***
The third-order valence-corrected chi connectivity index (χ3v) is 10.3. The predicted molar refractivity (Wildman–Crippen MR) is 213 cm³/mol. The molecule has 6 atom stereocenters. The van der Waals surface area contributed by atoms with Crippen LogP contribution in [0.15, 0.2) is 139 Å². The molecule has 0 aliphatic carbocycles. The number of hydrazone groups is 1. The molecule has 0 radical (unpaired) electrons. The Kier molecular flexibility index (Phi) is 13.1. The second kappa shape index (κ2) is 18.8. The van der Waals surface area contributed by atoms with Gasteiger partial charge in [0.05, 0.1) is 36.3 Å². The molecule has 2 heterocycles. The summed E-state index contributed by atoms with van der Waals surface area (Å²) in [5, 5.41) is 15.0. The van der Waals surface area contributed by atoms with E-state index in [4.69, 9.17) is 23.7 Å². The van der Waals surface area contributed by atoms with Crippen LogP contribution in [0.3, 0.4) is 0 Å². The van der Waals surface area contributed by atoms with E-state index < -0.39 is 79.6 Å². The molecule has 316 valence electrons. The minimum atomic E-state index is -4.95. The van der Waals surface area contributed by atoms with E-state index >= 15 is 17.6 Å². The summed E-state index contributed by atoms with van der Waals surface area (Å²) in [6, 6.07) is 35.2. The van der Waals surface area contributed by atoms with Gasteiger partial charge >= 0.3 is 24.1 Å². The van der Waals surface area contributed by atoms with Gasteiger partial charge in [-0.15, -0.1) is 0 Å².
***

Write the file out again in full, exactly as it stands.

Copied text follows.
The third-order valence-corrected chi connectivity index (χ3v) is 10.3. The predicted molar refractivity (Wildman–Crippen MR) is 213 cm³/mol. The molecule has 6 atom stereocenters. The van der Waals surface area contributed by atoms with Crippen LogP contribution in [0.15, 0.2) is 139 Å². The molecule has 0 aliphatic carbocycles. The number of hydrazone groups is 1. The molecule has 0 radical (unpaired) electrons. The Kier molecular flexibility index (Phi) is 13.1. The second kappa shape index (κ2) is 18.8. The van der Waals surface area contributed by atoms with Gasteiger partial charge in [0.05, 0.1) is 36.3 Å². The molecule has 2 heterocycles. The summed E-state index contributed by atoms with van der Waals surface area (Å²) in [5, 5.41) is 15.0. The van der Waals surface area contributed by atoms with E-state index in [4.69, 9.17) is 23.7 Å². The van der Waals surface area contributed by atoms with Crippen LogP contribution in [0.3, 0.4) is 0 Å². The van der Waals surface area contributed by atoms with E-state index < -0.39 is 79.6 Å². The molecule has 316 valence electrons. The minimum atomic E-state index is -4.95. The van der Waals surface area contributed by atoms with E-state index >= 15 is 17.6 Å². The summed E-state index contributed by atoms with van der Waals surface area (Å²) in [6, 6.07) is 35.2. The van der Waals surface area contributed by atoms with Gasteiger partial charge >= 0.3 is 24.1 Å². The van der Waals surface area contributed by atoms with Gasteiger partial charge in [-0.15, -0.1) is 0 Å².